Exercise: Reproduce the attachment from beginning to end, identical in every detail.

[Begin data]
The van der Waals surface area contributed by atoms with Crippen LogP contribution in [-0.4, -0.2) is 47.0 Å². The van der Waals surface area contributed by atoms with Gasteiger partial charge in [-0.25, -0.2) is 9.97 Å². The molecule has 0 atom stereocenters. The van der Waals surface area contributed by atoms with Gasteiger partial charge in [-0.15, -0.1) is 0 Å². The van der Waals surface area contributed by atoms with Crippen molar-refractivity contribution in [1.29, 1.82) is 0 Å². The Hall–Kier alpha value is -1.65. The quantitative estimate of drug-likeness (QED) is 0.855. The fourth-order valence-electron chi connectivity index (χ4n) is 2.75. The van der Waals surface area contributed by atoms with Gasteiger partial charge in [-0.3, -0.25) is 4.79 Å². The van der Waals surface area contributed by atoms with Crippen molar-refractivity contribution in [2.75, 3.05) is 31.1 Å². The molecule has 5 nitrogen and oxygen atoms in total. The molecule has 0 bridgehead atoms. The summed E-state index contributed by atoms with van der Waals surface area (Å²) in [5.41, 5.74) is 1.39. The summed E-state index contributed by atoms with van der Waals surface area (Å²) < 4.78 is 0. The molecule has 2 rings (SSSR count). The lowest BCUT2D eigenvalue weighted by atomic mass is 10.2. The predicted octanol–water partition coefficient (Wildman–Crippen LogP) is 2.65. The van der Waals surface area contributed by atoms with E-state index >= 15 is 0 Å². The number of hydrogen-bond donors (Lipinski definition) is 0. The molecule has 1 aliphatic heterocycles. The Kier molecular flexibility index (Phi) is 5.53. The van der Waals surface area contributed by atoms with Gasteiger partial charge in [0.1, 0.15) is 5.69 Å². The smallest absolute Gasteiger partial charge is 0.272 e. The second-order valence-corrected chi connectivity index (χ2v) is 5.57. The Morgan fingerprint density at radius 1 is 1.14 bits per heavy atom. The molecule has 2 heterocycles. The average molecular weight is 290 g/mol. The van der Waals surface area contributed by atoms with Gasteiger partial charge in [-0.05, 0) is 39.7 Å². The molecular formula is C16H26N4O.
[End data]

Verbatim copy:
The van der Waals surface area contributed by atoms with Crippen LogP contribution in [-0.4, -0.2) is 47.0 Å². The van der Waals surface area contributed by atoms with Gasteiger partial charge in [-0.25, -0.2) is 9.97 Å². The molecule has 0 atom stereocenters. The van der Waals surface area contributed by atoms with Gasteiger partial charge in [-0.15, -0.1) is 0 Å². The van der Waals surface area contributed by atoms with Crippen molar-refractivity contribution in [1.29, 1.82) is 0 Å². The Hall–Kier alpha value is -1.65. The quantitative estimate of drug-likeness (QED) is 0.855. The fourth-order valence-electron chi connectivity index (χ4n) is 2.75. The van der Waals surface area contributed by atoms with Gasteiger partial charge in [-0.3, -0.25) is 4.79 Å². The van der Waals surface area contributed by atoms with Crippen molar-refractivity contribution in [2.75, 3.05) is 31.1 Å². The molecule has 5 nitrogen and oxygen atoms in total. The molecule has 0 bridgehead atoms. The summed E-state index contributed by atoms with van der Waals surface area (Å²) in [5.41, 5.74) is 1.39. The summed E-state index contributed by atoms with van der Waals surface area (Å²) < 4.78 is 0. The molecule has 2 rings (SSSR count). The lowest BCUT2D eigenvalue weighted by atomic mass is 10.2. The predicted octanol–water partition coefficient (Wildman–Crippen LogP) is 2.65. The van der Waals surface area contributed by atoms with E-state index >= 15 is 0 Å². The number of hydrogen-bond donors (Lipinski definition) is 0. The molecule has 1 aliphatic heterocycles. The Kier molecular flexibility index (Phi) is 5.53. The van der Waals surface area contributed by atoms with Gasteiger partial charge in [0.1, 0.15) is 5.69 Å². The smallest absolute Gasteiger partial charge is 0.272 e. The second-order valence-corrected chi connectivity index (χ2v) is 5.57. The Morgan fingerprint density at radius 1 is 1.14 bits per heavy atom. The molecule has 2 heterocycles. The average molecular weight is 290 g/mol. The van der Waals surface area contributed by atoms with Gasteiger partial charge in [-0.05, 0) is 39.7 Å². The molecular formula is C16H26N4O.